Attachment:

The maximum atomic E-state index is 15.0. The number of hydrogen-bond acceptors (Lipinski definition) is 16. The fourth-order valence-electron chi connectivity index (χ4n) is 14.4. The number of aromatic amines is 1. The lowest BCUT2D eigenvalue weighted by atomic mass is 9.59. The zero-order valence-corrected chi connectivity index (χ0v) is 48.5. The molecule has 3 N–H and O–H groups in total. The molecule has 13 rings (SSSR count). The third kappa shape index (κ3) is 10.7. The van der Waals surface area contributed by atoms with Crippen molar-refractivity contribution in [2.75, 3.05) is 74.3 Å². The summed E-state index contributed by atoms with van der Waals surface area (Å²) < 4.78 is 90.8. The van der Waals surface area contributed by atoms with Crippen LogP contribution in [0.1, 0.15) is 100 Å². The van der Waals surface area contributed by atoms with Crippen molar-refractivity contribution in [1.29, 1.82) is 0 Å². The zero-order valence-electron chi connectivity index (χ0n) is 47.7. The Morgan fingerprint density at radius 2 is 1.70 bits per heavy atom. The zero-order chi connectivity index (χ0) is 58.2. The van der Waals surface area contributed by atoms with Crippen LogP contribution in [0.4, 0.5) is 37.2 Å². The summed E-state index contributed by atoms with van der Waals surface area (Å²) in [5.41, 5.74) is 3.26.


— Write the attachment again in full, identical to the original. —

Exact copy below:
The maximum atomic E-state index is 15.0. The number of hydrogen-bond acceptors (Lipinski definition) is 16. The fourth-order valence-electron chi connectivity index (χ4n) is 14.4. The number of aromatic amines is 1. The lowest BCUT2D eigenvalue weighted by atomic mass is 9.59. The zero-order valence-corrected chi connectivity index (χ0v) is 48.5. The molecule has 3 N–H and O–H groups in total. The molecule has 13 rings (SSSR count). The third kappa shape index (κ3) is 10.7. The van der Waals surface area contributed by atoms with Crippen molar-refractivity contribution in [2.75, 3.05) is 74.3 Å². The summed E-state index contributed by atoms with van der Waals surface area (Å²) < 4.78 is 90.8. The van der Waals surface area contributed by atoms with Crippen LogP contribution in [0.1, 0.15) is 100 Å². The van der Waals surface area contributed by atoms with Crippen molar-refractivity contribution in [1.29, 1.82) is 0 Å². The zero-order valence-electron chi connectivity index (χ0n) is 47.7. The Morgan fingerprint density at radius 2 is 1.70 bits per heavy atom. The zero-order chi connectivity index (χ0) is 58.2. The van der Waals surface area contributed by atoms with Crippen LogP contribution in [0.4, 0.5) is 37.2 Å². The summed E-state index contributed by atoms with van der Waals surface area (Å²) in [5.41, 5.74) is 3.26.